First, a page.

The state Transportation Department officially opposed designating Interstate 90 as the Purple Heart memorial highway, in part because interstates already carry a federal designation in honor of President Dwight Eisenhower. The state Transportation Commission decided otherwise, however, and granted the designation this morning after a long, emotional give and take among members and DOT officials, as the determination of commissioner Bob Benson of Winner — a retired National Guard general — prevailed. DOT issued a news release this afternoon announcing designation of the Purple Heart Trail.

Octane hide and seek

While we await the proposal of state rules from the Daugaard administration that would clarify whether 85 octane gasoline can or can’t be legally sold in South Dakota, here’s a thought…

State inspectors track who’s selling what and where. Put that information on a state government website and keep it updated for the public. That would allow motorists to know, before they pull up to a pump, whether the station sells 85 octane.

We know it’s being sold on an increasingly widespread basis in South Dakota, despite automobile-industry concerns that the lower octane might pose problems for some vehicle engines. In fact, this scribe filled up the other day with regular, labeled 85, at a station just a few blocks from the state Capitol.

Regarding Right to Life and legislative primaries

South Dakota Right to Life has published its voters guide regarding the June legislative primaries. The guide doesn’t actually endorse any candidates but there are summaries that explain the positions (or non-positions) for each candidate. The House races are somewhat jumbled because of the numbers of candidates in some primaries. So for ease let’s start with the Senate.

It would appear the favored candidates in the Senate primaries are:

District 9 (Republican) — Rep. Lora Hubbel of Sioux Falls over Sen. Deb Peters of Hartford;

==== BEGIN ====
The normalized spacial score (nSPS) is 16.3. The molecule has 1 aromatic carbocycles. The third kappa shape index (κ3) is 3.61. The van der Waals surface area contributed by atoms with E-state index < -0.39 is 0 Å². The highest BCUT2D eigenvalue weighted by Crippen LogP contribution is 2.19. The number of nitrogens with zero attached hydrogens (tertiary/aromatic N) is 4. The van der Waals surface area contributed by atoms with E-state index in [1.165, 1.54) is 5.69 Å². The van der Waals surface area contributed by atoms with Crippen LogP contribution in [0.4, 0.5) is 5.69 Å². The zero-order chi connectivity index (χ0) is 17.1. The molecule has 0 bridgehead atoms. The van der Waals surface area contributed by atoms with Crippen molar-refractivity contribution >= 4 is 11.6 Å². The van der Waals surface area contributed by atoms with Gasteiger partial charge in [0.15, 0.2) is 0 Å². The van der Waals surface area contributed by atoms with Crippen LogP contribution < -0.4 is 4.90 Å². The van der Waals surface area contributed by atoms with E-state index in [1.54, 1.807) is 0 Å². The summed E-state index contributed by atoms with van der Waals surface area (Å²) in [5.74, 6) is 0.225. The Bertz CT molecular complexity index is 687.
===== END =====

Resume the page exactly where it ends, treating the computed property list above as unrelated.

District 12 (Republican) — Scott Bartlett of Sioux Falls over Sen. Mark Johnston of Sioux Falls;

District 14 (Republican) — David Rose of Sioux Falls over Deb Soholt of Sioux Falls;

District 20 (Republican) — Steve Sibson of Mitchell over Sen. Mike Vehle of Mitchell;

District 24 (Republican) — Former Rep. Jeff Monroe of Pierre over current Rep. Tad Perry of Fort Pierre;

District 30 (Republican) — This appears from the summaries to be a toss-up, but Sen. Bruce Rampelberg of Rapid City is in the right-hand column, where the other favored candidates have been, while George Ferebee of Hill City is in the left column;

District 31 (Republican) — Lawrence County Commission member Bob Ewing of Spearfish over Sen. Tom Nelson of Lead;

District 33 (Republican) — This one too appears from the summaries to be a toss-up between proven pro-life legislators based on their voting records, but Rep. Phil Jensen of Rapid City is in the right-hand column while former Rep. Mike Buckingham of Rapid City is in the left column; and

District 34 (Republican) — Stacey Wollman of Rapid City over Sen. Craig Tieszen of Rapid City.

The voters guide says there aren’t any differences from a pro-life perspective in the District 2 Senate Republican primary between Sen. Art Fryslie of Willow Lake and Norbert Barrie of Turton; the District 4 Senate Republican primary between Sen. Tim Begalka of Clear Lake and Rep. Val Rausch of Big Stone City; and the District 6 Senate Republican primary between Rep. Gene Abdallah of Sioux Falls and Ernie Otten of Tea.

The House primaries aren’t as clear. But it’s safe to say Right to Life probably isn’t supporting these Republicans: Chris Karr of Sioux Falls in District 11; Mary Duvall of Pierre in District 24; or Gary Cammack of Union Center in District 29. Right to Life clearly isn’t supporting these Democrats in their House primaries: Rep. Mitch Fargen, previously of Flandreau and now of Sioux Falls, in District 15; and Peggy Gibson of Huron in District 22.

There also are a variety of candidates, mostly Democrats, who wouldn’t comment or respond to Right to Life’s questions. But if anyone is wondering why the Legislature is so strong in its support of anti-abortion measures, the voters guide shows how broad and deep the pro-life position is among challengers and incumbents. One of the most interesting footnotes is that Right to Life points out that Sen. Joni Cutler, R-Sioux Falls, has endorsed Soholt in the Senate Republican primary in District 14; the voters guide describes that as “troubling.”